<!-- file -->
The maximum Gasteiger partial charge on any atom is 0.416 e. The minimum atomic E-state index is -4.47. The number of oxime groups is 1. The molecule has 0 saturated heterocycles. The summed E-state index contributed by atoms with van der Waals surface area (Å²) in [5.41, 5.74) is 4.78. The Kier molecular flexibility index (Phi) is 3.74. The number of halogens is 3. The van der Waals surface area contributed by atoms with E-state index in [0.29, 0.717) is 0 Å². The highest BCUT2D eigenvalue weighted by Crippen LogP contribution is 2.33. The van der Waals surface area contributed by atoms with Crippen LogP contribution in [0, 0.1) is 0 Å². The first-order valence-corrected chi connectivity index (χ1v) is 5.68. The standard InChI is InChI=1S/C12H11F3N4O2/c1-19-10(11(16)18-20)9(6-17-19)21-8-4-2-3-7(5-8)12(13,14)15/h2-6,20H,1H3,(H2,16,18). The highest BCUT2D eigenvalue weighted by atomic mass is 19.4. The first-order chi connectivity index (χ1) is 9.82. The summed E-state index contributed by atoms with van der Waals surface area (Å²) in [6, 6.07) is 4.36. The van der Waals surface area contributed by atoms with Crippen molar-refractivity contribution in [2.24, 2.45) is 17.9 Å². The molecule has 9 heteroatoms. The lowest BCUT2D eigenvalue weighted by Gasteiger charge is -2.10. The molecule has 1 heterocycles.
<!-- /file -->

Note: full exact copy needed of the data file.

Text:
The maximum Gasteiger partial charge on any atom is 0.416 e. The minimum atomic E-state index is -4.47. The number of oxime groups is 1. The molecule has 0 saturated heterocycles. The summed E-state index contributed by atoms with van der Waals surface area (Å²) in [5.41, 5.74) is 4.78. The Kier molecular flexibility index (Phi) is 3.74. The number of halogens is 3. The van der Waals surface area contributed by atoms with E-state index in [0.29, 0.717) is 0 Å². The highest BCUT2D eigenvalue weighted by Crippen LogP contribution is 2.33. The van der Waals surface area contributed by atoms with Crippen LogP contribution in [0, 0.1) is 0 Å². The first-order valence-corrected chi connectivity index (χ1v) is 5.68. The standard InChI is InChI=1S/C12H11F3N4O2/c1-19-10(11(16)18-20)9(6-17-19)21-8-4-2-3-7(5-8)12(13,14)15/h2-6,20H,1H3,(H2,16,18). The highest BCUT2D eigenvalue weighted by atomic mass is 19.4. The first-order chi connectivity index (χ1) is 9.82. The summed E-state index contributed by atoms with van der Waals surface area (Å²) in [6, 6.07) is 4.36. The van der Waals surface area contributed by atoms with Crippen molar-refractivity contribution in [2.24, 2.45) is 17.9 Å². The molecule has 9 heteroatoms. The lowest BCUT2D eigenvalue weighted by Gasteiger charge is -2.10. The molecule has 1 heterocycles.